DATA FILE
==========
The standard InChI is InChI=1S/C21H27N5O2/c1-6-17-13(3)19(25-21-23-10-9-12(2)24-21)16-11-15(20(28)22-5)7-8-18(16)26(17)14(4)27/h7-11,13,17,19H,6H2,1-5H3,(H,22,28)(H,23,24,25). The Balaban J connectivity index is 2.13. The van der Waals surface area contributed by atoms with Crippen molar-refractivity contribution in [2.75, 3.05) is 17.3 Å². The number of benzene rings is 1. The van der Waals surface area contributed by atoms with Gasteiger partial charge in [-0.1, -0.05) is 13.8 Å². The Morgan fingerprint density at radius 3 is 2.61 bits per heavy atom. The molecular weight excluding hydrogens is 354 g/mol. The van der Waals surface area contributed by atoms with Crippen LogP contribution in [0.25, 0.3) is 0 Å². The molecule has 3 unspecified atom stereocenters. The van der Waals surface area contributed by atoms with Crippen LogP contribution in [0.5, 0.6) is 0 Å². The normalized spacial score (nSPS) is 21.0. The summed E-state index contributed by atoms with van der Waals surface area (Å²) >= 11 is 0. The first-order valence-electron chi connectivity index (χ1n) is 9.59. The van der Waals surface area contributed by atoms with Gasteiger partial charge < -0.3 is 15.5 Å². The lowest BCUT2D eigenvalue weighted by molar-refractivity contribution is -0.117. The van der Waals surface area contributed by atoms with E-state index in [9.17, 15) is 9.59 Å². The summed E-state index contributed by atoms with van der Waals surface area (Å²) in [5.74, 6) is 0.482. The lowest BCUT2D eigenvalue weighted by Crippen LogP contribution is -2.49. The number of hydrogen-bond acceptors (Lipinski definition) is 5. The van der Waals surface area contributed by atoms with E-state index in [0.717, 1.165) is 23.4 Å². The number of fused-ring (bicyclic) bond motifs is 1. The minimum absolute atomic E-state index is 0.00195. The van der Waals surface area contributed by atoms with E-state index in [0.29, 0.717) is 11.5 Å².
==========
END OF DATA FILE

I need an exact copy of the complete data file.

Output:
The standard InChI is InChI=1S/C21H27N5O2/c1-6-17-13(3)19(25-21-23-10-9-12(2)24-21)16-11-15(20(28)22-5)7-8-18(16)26(17)14(4)27/h7-11,13,17,19H,6H2,1-5H3,(H,22,28)(H,23,24,25). The Balaban J connectivity index is 2.13. The van der Waals surface area contributed by atoms with Crippen molar-refractivity contribution in [2.75, 3.05) is 17.3 Å². The number of benzene rings is 1. The van der Waals surface area contributed by atoms with Gasteiger partial charge in [-0.1, -0.05) is 13.8 Å². The Morgan fingerprint density at radius 3 is 2.61 bits per heavy atom. The molecular weight excluding hydrogens is 354 g/mol. The van der Waals surface area contributed by atoms with Crippen LogP contribution in [0.25, 0.3) is 0 Å². The molecule has 3 unspecified atom stereocenters. The van der Waals surface area contributed by atoms with Crippen LogP contribution in [0.5, 0.6) is 0 Å². The normalized spacial score (nSPS) is 21.0. The summed E-state index contributed by atoms with van der Waals surface area (Å²) >= 11 is 0. The first-order valence-electron chi connectivity index (χ1n) is 9.59. The van der Waals surface area contributed by atoms with Gasteiger partial charge < -0.3 is 15.5 Å². The lowest BCUT2D eigenvalue weighted by molar-refractivity contribution is -0.117. The van der Waals surface area contributed by atoms with E-state index in [9.17, 15) is 9.59 Å². The summed E-state index contributed by atoms with van der Waals surface area (Å²) in [5.74, 6) is 0.482. The lowest BCUT2D eigenvalue weighted by Crippen LogP contribution is -2.49. The number of hydrogen-bond acceptors (Lipinski definition) is 5. The van der Waals surface area contributed by atoms with E-state index in [0.717, 1.165) is 23.4 Å². The number of fused-ring (bicyclic) bond motifs is 1. The minimum absolute atomic E-state index is 0.00195. The van der Waals surface area contributed by atoms with E-state index in [0.29, 0.717) is 11.5 Å².